One trail I absolutely loved was the South Fork Taylor Creek trail. The trail has gorgeous pink sand and leads to a canyon with towering walls.

Kanarra Falls

Kanarra Falls is similar to the Narrows in that you’ll be hiking in water. But for this trail, you’ll be climbing ladders next to waterfalls!

A permit is required for this trail with the limit of 150 visitors per day. The hike is 4 miles and you should allow 3-4 hours.


Day Twelve

Fly out of Salt Lake City!

If you have time before your flight, here are a few things to do nearby. Salt Lake City offers a ton of outdoor recreation that is completely different from the southern Utah national parks and is worth a trip in itself!

A view of Angelope Island from up high on a trail. There are areas of white sand and the Great Salt Lake surrounding the island.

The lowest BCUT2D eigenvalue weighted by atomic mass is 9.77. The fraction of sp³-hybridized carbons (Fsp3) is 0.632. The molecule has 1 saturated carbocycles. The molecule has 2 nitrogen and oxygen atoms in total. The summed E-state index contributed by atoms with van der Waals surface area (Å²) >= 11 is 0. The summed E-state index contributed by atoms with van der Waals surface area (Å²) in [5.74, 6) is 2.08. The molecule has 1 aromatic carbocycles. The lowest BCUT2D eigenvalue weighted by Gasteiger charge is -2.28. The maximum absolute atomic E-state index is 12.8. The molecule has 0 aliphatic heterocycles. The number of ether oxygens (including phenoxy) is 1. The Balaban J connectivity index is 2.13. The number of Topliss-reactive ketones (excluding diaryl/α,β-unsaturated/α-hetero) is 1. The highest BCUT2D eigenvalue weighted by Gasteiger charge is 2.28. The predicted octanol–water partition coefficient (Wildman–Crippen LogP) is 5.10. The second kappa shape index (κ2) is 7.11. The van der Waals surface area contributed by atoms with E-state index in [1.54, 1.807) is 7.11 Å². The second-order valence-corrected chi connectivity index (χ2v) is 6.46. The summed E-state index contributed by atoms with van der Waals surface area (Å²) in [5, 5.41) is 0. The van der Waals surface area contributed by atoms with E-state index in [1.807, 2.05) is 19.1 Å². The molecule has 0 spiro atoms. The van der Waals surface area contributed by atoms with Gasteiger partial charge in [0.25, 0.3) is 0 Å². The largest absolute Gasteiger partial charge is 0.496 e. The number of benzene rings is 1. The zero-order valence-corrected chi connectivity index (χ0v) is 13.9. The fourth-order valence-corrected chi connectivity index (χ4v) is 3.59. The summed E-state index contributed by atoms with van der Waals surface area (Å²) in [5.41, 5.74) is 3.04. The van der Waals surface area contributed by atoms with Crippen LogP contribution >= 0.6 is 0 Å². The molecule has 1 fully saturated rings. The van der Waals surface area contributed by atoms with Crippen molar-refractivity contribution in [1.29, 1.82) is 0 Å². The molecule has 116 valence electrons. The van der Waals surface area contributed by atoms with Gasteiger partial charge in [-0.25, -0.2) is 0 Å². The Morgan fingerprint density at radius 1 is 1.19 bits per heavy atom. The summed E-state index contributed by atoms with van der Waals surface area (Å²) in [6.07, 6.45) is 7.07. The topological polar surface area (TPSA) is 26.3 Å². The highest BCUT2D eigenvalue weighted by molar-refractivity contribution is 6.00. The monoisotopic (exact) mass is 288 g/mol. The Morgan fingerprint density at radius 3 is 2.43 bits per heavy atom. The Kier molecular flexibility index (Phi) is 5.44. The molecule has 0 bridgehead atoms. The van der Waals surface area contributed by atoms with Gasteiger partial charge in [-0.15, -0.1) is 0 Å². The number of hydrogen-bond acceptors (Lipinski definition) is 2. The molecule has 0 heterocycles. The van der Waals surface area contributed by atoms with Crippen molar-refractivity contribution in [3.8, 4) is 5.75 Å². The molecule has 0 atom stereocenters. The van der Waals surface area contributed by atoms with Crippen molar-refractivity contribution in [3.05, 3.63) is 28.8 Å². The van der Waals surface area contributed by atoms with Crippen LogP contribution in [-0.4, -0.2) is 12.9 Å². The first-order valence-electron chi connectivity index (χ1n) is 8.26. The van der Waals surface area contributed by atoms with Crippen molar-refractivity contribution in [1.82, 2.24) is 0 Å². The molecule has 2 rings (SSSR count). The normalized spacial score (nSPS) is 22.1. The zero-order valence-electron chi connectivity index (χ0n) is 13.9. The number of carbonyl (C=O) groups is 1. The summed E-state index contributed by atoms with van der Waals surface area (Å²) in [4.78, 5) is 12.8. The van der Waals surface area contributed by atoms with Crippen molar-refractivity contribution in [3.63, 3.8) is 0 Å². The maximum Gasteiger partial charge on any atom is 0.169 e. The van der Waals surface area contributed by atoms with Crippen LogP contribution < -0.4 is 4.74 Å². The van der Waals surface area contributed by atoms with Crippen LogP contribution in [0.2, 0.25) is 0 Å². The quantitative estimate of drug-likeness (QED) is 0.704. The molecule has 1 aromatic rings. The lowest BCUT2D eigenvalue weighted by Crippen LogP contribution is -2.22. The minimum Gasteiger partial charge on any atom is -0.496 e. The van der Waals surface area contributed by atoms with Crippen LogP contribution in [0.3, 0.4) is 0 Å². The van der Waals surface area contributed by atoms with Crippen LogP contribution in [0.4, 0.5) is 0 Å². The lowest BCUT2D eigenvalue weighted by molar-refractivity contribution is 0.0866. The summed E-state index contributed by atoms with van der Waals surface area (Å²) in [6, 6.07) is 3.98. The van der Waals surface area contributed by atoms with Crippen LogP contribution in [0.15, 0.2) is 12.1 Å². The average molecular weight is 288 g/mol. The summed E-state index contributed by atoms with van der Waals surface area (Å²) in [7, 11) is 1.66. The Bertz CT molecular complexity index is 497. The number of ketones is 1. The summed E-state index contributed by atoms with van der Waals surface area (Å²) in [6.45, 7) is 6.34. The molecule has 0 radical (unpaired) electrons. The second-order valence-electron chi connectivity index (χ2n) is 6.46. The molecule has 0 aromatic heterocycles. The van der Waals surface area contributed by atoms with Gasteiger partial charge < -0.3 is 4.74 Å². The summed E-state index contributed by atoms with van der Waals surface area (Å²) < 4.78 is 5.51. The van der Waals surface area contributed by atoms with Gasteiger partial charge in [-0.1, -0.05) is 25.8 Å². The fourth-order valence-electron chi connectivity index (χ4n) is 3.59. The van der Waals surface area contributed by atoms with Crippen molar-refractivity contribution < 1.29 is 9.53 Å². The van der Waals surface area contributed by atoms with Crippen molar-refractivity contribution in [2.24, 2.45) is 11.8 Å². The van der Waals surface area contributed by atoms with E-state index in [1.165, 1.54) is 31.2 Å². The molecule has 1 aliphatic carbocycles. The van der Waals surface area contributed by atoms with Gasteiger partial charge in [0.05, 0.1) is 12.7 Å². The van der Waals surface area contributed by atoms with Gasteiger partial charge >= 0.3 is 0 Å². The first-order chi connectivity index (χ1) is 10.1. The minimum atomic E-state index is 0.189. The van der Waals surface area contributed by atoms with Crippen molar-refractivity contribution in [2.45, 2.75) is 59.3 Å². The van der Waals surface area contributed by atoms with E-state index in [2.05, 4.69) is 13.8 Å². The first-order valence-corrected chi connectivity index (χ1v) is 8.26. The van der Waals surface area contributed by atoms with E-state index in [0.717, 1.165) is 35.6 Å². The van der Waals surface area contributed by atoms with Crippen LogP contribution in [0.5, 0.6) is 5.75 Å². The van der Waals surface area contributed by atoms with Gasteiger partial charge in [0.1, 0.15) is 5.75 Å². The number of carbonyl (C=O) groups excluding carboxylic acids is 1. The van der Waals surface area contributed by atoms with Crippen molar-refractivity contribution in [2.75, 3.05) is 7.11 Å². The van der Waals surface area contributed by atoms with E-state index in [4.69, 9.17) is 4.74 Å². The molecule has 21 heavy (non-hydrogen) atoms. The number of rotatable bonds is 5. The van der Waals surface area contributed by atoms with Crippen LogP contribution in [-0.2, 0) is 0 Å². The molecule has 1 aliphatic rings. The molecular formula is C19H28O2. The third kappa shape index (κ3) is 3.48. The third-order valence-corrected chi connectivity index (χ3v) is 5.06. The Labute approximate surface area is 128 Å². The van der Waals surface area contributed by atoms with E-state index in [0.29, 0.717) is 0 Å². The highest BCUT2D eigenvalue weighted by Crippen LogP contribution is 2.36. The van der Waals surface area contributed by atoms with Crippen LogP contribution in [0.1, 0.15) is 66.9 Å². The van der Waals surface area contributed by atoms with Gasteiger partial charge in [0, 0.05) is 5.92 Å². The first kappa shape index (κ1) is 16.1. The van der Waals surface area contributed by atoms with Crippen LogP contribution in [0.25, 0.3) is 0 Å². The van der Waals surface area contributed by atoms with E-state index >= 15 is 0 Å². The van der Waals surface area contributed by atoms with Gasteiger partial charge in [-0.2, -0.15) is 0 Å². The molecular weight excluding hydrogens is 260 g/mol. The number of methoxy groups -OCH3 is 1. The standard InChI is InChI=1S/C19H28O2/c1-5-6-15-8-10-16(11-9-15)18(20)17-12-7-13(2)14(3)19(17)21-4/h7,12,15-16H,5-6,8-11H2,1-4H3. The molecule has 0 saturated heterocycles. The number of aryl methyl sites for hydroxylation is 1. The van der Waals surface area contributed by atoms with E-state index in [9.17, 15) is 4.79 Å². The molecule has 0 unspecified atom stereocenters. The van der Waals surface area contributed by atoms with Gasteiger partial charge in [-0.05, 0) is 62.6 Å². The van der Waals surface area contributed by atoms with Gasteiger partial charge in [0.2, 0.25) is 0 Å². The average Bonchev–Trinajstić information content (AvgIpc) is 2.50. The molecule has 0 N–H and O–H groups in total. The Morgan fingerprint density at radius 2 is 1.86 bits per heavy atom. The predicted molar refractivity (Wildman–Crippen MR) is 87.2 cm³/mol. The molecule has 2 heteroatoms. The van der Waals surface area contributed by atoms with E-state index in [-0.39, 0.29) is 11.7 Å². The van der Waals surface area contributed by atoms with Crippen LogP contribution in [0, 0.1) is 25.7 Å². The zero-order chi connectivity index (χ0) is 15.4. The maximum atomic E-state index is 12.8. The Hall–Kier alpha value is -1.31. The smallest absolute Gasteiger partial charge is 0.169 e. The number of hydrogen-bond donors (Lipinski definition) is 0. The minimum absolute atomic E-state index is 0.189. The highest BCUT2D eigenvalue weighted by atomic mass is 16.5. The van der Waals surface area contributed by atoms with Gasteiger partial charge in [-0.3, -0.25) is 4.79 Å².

Antelope Island State Park

Activities in Salt Lake City include hiking and exploring Antelope Island State Park, taking the short trail to the top of Ensign Peak for views of the city and trying an iconic ‘dirty soda’ from Thirst or Swig.


Final Thoughts

I hope this guide helps you plan an epic Utah road trip that is full of adventure, hiking and incredible views. After almost 2 weeks exploring the Utah national parks, you’re sure to be tired but full of appreciation for this incredibly beautiful state.


For more information on visiting Utah, check out some of my other travel guides: